There was no sales report from the U.S. Mint on Monday.

The only activity in gold over at the COMEX-approved depositories on the U.S. east coast on Friday was 11,726 troy ounces that was shipped out by HSBC USA.  The link to that is here.

There was some activity in silver, as one smallish truckload…557,619 troy ounces…was received over at the International Depository Services of Delaware.  The only ‘out’ activity was 21,934 troy ounces that departed Delaware.  There was also a tiny paper transfer of 5,238 troy ounces from the Eligible category — and into Registered.  That happened at CNT — and I would suspect that it is out for delivery in May.  The link to all this is here.

There was a bit of activity over at the COMEX-approved gold kilobar depositories in Hong Kong on their Friday.  There were 207 reported received — and 107 shipped out.  Except for the 7 kilobars received over at Loomis International, the remaining activity, both in and out, was at Brink’s, Inc.  The link to all this, in troy ounces, is here.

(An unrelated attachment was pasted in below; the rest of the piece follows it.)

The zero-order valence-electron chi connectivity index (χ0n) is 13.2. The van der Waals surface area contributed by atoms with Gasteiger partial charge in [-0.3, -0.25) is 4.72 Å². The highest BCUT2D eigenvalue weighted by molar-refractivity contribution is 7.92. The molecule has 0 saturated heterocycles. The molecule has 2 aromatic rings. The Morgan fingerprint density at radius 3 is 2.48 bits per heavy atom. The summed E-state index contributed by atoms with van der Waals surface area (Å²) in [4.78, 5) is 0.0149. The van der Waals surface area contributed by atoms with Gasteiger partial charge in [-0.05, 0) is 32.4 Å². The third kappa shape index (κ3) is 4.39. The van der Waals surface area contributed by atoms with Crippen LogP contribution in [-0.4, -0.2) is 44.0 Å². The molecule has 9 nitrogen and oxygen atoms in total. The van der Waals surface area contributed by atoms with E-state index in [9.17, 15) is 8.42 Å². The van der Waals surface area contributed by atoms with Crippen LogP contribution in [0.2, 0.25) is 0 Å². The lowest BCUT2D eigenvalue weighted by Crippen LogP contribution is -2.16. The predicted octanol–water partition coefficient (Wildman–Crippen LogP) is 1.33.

Here are the usual two charts from Nick, which you should be more than familiar with by now.  They show the amount of gold and silver in all know depositories, mutual funds and ETFs as of the close of business on Friday, May 3 — and the differences between the two over the last three months, couldn’t be more starkClick to enlarge for both.

I don’t have much in the way of stories for you today.


Stocks Ramp to Session High as Chinese Trade Delegation Confirms U.S. Trip